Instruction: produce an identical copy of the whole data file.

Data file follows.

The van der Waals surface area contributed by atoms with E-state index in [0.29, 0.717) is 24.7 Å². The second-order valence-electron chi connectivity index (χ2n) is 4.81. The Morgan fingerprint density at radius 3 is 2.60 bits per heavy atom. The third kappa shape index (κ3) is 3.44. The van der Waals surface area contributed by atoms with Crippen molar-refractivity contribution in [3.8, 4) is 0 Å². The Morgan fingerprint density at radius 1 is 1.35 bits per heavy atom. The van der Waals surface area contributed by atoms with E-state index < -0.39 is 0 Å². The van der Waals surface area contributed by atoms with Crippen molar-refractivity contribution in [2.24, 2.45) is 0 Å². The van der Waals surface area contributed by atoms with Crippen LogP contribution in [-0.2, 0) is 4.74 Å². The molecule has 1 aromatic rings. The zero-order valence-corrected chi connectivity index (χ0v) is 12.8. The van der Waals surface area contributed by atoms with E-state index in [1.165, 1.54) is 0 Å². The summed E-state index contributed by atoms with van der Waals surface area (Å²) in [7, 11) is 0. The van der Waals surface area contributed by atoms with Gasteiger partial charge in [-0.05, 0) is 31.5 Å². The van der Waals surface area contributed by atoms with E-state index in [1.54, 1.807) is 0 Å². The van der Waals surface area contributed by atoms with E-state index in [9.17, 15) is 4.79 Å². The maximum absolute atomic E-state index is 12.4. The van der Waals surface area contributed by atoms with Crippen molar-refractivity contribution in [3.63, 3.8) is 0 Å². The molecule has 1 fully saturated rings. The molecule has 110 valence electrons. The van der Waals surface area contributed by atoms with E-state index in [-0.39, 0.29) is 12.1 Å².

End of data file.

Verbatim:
The van der Waals surface area contributed by atoms with E-state index in [0.29, 0.717) is 24.7 Å². The second-order valence-electron chi connectivity index (χ2n) is 4.81. The Morgan fingerprint density at radius 3 is 2.60 bits per heavy atom. The third kappa shape index (κ3) is 3.44. The van der Waals surface area contributed by atoms with Crippen molar-refractivity contribution in [3.8, 4) is 0 Å². The Morgan fingerprint density at radius 1 is 1.35 bits per heavy atom. The van der Waals surface area contributed by atoms with E-state index < -0.39 is 0 Å². The van der Waals surface area contributed by atoms with Crippen molar-refractivity contribution in [2.24, 2.45) is 0 Å². The van der Waals surface area contributed by atoms with Crippen LogP contribution in [-0.2, 0) is 4.74 Å². The molecule has 1 aromatic rings. The zero-order valence-corrected chi connectivity index (χ0v) is 12.8. The van der Waals surface area contributed by atoms with E-state index in [1.165, 1.54) is 0 Å². The summed E-state index contributed by atoms with van der Waals surface area (Å²) in [7, 11) is 0. The van der Waals surface area contributed by atoms with Gasteiger partial charge in [-0.05, 0) is 31.5 Å². The van der Waals surface area contributed by atoms with E-state index in [1.54, 1.807) is 0 Å². The van der Waals surface area contributed by atoms with E-state index in [9.17, 15) is 4.79 Å². The maximum absolute atomic E-state index is 12.4. The van der Waals surface area contributed by atoms with Crippen molar-refractivity contribution in [3.63, 3.8) is 0 Å². The molecule has 1 fully saturated rings. The molecule has 110 valence electrons. The van der Waals surface area contributed by atoms with E-state index in [-0.39, 0.29) is 12.1 Å².